Continuing with this series of posts that I had in drafts, we are up to ‘D’. I will leave you the obvious ‘D’ (Walt) and feature some different choices. Please continue to offer your own selections in the comments.
One name that may not come to mind straight away is that of Edward Dmytryk. This Canadian director was responsible for some excellent films though, and most may sound familiar, once you hear the titles. From 1935 until 1976, he directed more than fifty feature films, many starring the big names of the day. One of his entries in the film noir genre was ‘Crossfire’ (1947), a classic ‘B’-film thriller with a cast including Robert Mitchum, Robert Young, and Gloria Grahame. It doesn’t get much better than this, and the film rightly received five Oscar nominations. Dmytryk was also famous for his war films ‘Back To Bataan’ (1945) starring John Wayne, and ‘The Young Lions’ (1958), with Marlon Brando, and Montgomery Clift. Later on, he worked with Robert Mitchum again, on the war epic, ‘Anzio’ (1968).
Brian De Palma (Yes, the De counts as ‘D’) has had a long career, with over fifty years in the film industry. Perhaps best known for his often lurid psychological thrillers, his distinct style has often been copied, but rarely bettered. But did you know he also directed ‘Carrie’ (1976), the great adaptation of the Stephen King novel? After that, his film credits are too numerous to list here, but I am sure that most of you have seen and enjoyed many of his films. Here are just some that you will know, even if you never knew (nor cared) who directed them. ‘Dressed To Kill’ (1980), ‘Blow Out’ (1981), with John Travolta starring in a very gripping thriller. Al Pacino’s over the top gangster in ‘Scarface’ (1983), ‘The Untouchables’ (1987), ‘Carlito’s Way’ (1993), and ‘The Black Dahlia’ (2006). Just a selection of his body of work, and he still continues to direct today.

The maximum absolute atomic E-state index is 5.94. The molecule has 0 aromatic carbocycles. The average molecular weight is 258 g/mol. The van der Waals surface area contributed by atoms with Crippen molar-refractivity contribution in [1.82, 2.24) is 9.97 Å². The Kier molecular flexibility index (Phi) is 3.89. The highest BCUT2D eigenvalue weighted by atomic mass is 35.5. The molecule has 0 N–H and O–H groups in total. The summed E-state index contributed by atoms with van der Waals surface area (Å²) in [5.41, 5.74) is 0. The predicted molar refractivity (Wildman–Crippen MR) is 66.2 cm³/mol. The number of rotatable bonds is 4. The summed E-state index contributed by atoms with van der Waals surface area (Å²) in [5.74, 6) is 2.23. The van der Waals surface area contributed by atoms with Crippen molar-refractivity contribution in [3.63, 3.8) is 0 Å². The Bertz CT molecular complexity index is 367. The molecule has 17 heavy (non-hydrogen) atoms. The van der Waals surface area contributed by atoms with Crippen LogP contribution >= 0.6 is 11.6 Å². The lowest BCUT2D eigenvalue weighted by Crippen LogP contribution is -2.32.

My next choice is Terence Davies, an English film-maker who may not be that well known to many readers. However, I respectfully suggest that you explore his work, and seek out some of his outstanding dramas.
He is most famous for his two autobiographical dramas set in the 1940s and 1950s. ‘Distant Voices, Still Lives’ (1988) is a beautifully-filmed nostalgic story of family life in Liverpool. It feels completely authentic, and the whole cast is never less than totally convincing in their roles. ‘The Long Day Closes’ (1992) is set in post-war Britain too, and shows the life of a young boy at the time, unflinching in its portrayal of working class life in the 1950s.
Someone else whose name gets into ‘D’ by virtue of its foreign origin is Guillermo Del Toro. He also gets today’s top spot. Guillermo is currently being lauded in the Oscar nominations for his new film ‘The Shape of Water’, which I haven’t seen. But I was always going to include this Mexican film director for other films I have already enjoyed. Leaving out his unseen (by me) blockbuster films like ‘Pacific Rim'(2013), and the ‘Hellboy’ franchise, I have chosen this film-maker for just three films. Not many, to include someone in such articles, I agree. But each one had such a profound affect on me, I just had to put him in.
‘Cronos’ (1993) is a Spanish-language horror film with a difference. With minimal shocks, and a creeping sense of menace, it delivered just the right combination of B-film scares, alongside some superb casting, and a great atmospheric feel. I really recommend that one. Two of his films were set during and after the Spanish Civil war, using fantasy and child actors to portray the confusion of war, and their escape through surreal worlds and ghostly happenings. ‘The Devil’s Backbone'(2001) was also produced by Pedro Almodovar, and the combined talents of the two resulted in a powerful and often spine-tingling film, with tremendous performances from the mainly young cast. The third, and by far the best, film that gets Del Toro into this list is ‘Pan’s Labyrinth’.(2006) This is just a stunning fantasy, with the unforgettable performance of a young actress (Ivana Baquero) in the lead. It would need its own post to fully describe just how good this film is, so I will leave you with the American trailer instead.